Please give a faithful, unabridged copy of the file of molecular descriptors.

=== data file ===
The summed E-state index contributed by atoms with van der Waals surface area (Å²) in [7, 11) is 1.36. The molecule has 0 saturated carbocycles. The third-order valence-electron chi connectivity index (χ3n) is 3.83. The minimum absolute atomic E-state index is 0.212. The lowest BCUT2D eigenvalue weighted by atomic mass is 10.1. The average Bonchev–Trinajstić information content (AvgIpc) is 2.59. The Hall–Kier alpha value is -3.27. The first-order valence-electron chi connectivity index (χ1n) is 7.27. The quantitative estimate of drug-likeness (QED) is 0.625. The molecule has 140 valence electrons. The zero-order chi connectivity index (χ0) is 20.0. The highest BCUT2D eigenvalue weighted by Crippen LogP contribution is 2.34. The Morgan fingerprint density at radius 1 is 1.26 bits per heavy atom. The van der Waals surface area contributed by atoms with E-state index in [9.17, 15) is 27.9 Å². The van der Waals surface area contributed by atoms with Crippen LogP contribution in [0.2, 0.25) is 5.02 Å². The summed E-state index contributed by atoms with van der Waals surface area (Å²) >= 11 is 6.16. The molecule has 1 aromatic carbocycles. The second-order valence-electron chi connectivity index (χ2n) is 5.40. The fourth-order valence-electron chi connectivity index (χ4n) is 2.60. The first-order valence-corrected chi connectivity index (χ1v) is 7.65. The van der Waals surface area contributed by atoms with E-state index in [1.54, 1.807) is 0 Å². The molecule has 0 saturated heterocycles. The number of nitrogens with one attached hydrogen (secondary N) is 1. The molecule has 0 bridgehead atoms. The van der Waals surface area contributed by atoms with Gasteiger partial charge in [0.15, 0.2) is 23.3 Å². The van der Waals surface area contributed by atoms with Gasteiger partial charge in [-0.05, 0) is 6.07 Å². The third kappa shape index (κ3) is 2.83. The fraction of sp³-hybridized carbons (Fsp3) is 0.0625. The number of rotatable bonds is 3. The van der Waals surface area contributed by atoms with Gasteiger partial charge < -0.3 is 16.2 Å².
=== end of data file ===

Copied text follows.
The summed E-state index contributed by atoms with van der Waals surface area (Å²) in [7, 11) is 1.36. The molecule has 0 saturated carbocycles. The third-order valence-electron chi connectivity index (χ3n) is 3.83. The minimum absolute atomic E-state index is 0.212. The lowest BCUT2D eigenvalue weighted by atomic mass is 10.1. The average Bonchev–Trinajstić information content (AvgIpc) is 2.59. The Hall–Kier alpha value is -3.27. The first-order valence-electron chi connectivity index (χ1n) is 7.27. The quantitative estimate of drug-likeness (QED) is 0.625. The molecule has 140 valence electrons. The zero-order chi connectivity index (χ0) is 20.0. The highest BCUT2D eigenvalue weighted by Crippen LogP contribution is 2.34. The Morgan fingerprint density at radius 1 is 1.26 bits per heavy atom. The van der Waals surface area contributed by atoms with E-state index in [9.17, 15) is 27.9 Å². The van der Waals surface area contributed by atoms with Crippen LogP contribution in [0.2, 0.25) is 5.02 Å². The summed E-state index contributed by atoms with van der Waals surface area (Å²) >= 11 is 6.16. The molecule has 1 aromatic carbocycles. The second-order valence-electron chi connectivity index (χ2n) is 5.40. The fourth-order valence-electron chi connectivity index (χ4n) is 2.60. The first-order valence-corrected chi connectivity index (χ1v) is 7.65. The van der Waals surface area contributed by atoms with E-state index in [1.54, 1.807) is 0 Å². The molecule has 0 saturated heterocycles. The number of nitrogens with one attached hydrogen (secondary N) is 1. The molecule has 0 bridgehead atoms. The van der Waals surface area contributed by atoms with Gasteiger partial charge in [0.15, 0.2) is 23.3 Å². The van der Waals surface area contributed by atoms with Gasteiger partial charge in [-0.05, 0) is 6.07 Å². The third kappa shape index (κ3) is 2.83. The fraction of sp³-hybridized carbons (Fsp3) is 0.0625. The number of rotatable bonds is 3. The van der Waals surface area contributed by atoms with Gasteiger partial charge < -0.3 is 16.2 Å².